David Bourget (Western Ontario)
David Chalmers (ANU, NYU)
Rafael De Clercq
Jack Alan Reynolds
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Dissertation, University of Hawai'i (2003)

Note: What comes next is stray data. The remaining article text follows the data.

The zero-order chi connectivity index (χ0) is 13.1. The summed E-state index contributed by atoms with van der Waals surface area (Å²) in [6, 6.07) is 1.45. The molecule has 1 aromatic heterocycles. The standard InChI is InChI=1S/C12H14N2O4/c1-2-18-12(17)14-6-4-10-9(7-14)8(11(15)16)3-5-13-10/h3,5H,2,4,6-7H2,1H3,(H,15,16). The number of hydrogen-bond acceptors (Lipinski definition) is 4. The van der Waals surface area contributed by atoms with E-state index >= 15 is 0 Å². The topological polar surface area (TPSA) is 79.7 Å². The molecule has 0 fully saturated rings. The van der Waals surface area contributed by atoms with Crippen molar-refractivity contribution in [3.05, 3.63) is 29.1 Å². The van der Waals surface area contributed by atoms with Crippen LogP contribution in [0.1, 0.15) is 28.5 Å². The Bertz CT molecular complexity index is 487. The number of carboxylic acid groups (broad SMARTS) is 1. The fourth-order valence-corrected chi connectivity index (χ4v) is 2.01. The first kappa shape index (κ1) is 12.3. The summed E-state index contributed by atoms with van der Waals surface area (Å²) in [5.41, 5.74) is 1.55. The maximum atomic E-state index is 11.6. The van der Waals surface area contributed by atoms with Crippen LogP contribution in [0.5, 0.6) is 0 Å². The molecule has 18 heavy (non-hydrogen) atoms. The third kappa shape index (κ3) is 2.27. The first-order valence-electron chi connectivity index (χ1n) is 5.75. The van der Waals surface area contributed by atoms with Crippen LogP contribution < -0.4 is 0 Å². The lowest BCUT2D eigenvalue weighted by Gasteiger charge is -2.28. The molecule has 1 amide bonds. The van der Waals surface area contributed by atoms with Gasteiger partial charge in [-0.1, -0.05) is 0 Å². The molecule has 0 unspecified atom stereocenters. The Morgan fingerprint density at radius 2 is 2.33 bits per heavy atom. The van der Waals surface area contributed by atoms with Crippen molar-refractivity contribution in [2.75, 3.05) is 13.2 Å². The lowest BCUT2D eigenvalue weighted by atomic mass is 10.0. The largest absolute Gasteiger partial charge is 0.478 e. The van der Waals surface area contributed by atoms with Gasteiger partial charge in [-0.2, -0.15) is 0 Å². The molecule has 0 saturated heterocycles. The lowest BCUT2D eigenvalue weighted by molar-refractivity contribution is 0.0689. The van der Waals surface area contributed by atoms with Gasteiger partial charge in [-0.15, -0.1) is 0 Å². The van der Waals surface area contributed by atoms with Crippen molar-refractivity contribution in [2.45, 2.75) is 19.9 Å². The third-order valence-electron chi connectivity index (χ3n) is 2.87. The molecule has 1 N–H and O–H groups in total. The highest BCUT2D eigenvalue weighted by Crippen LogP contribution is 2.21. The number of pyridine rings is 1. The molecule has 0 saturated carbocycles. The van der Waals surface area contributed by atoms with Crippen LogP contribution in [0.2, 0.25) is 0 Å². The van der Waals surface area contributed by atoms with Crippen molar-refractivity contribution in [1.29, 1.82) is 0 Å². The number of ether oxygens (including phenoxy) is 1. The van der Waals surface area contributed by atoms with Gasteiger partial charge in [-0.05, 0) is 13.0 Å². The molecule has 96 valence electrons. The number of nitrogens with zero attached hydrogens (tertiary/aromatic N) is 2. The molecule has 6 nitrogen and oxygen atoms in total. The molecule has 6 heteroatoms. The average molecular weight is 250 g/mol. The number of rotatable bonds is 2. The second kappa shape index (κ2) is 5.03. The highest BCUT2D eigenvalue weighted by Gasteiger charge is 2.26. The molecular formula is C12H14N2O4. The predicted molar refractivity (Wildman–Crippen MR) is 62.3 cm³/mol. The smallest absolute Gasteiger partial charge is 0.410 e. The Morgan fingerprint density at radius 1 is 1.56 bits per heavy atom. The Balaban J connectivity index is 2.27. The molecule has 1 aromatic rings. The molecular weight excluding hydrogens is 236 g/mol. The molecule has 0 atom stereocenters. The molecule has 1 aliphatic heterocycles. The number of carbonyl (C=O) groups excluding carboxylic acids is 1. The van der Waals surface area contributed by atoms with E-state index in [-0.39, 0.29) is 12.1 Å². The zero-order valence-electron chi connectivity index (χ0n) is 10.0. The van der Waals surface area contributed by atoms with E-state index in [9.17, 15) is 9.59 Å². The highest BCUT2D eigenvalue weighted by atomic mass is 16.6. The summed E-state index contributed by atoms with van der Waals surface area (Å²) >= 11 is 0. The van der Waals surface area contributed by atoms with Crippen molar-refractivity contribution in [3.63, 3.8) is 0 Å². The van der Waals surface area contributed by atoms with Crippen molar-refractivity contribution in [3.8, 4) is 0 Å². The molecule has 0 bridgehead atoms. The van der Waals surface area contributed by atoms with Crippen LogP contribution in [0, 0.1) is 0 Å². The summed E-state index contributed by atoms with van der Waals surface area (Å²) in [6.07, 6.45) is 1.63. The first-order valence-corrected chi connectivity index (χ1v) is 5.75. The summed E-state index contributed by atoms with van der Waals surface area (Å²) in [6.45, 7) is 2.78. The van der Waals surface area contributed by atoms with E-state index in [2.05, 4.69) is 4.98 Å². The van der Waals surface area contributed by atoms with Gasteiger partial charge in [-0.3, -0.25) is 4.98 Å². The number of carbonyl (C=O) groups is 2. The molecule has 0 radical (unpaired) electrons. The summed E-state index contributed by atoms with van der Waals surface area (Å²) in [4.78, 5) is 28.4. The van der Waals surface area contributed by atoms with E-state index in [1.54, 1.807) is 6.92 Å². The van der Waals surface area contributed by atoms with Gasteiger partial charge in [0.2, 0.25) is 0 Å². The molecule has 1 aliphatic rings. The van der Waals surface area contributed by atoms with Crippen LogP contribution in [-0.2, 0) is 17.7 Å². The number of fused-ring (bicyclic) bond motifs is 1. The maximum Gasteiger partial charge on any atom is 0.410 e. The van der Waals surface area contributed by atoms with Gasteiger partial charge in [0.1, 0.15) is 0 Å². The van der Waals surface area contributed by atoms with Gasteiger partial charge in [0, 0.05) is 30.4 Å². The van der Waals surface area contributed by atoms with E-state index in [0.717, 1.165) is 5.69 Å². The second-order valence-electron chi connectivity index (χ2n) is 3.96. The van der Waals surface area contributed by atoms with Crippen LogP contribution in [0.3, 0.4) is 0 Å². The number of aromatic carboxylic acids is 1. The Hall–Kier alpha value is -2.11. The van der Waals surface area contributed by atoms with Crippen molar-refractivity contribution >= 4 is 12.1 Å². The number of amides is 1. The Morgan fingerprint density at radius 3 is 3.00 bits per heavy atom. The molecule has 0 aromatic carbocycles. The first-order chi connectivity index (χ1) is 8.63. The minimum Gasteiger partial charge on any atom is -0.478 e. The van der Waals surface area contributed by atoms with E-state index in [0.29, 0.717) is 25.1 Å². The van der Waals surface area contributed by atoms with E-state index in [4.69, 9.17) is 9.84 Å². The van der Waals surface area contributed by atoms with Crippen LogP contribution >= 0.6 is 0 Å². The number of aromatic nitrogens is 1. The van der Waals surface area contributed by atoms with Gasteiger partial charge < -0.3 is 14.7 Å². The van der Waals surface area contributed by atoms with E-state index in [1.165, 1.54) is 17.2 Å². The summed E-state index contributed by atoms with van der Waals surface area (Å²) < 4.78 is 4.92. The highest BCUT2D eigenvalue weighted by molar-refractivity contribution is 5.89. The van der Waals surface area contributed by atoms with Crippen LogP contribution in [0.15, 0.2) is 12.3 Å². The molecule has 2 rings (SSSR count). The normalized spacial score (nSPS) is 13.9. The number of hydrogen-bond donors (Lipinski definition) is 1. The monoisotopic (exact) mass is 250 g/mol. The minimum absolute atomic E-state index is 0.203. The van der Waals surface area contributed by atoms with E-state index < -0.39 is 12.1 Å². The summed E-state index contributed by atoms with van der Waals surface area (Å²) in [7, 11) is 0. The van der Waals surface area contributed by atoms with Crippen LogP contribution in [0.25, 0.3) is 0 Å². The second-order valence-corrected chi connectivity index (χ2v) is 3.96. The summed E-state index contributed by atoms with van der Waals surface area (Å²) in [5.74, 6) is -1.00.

The aim of this dissertation is to compare Nietzsche's three transformations of the spirit, as set forth in Thus Spoke Zarathustra, to Confucius's personal experience of self-cultivation in the Analects . For Nietzsche, the first stage, the camel, emphasizes the willingness to be "humble" and wanting to be "well-loaded" in the teachings of the tradition. This is reflected in Confucius's first step in self-cultivation, that is, at the age of fifteen, in which he "sets his heart-mind upon learning." Nietzsche's lion stage corresponds to Confucius's ages of thirty and forty. This is a period of reflective inquiry in which one goes beyond the boundaries of traditional values to evaluate critically what one has learned. Nietzsche's child stage is a new beginning where one is free from the burdens of inherited values and able to "recreate" the world. This is comparable to Confucius's ages of fifty and sixty when he creates the idea of ren and lives accordingly. Nietzsche's child stage is further developed with the formation of the ideas: amor fati and the eternal recurrence of the same. The former is the acceptance and appreciation of one's past whereas the latter is the ability to overcome the world's apparent meaninglessness and to summon the courage to say "yes" to the world and all its foibles. For Confucius, too, there is no other life but living in the world. His junzi is not beaten down by the vagaries of fate. He neither complains nor blames, but lives naturally with tianming. As a disciple of Confucius or Nietzsche, one has to learn from living in the everyday world
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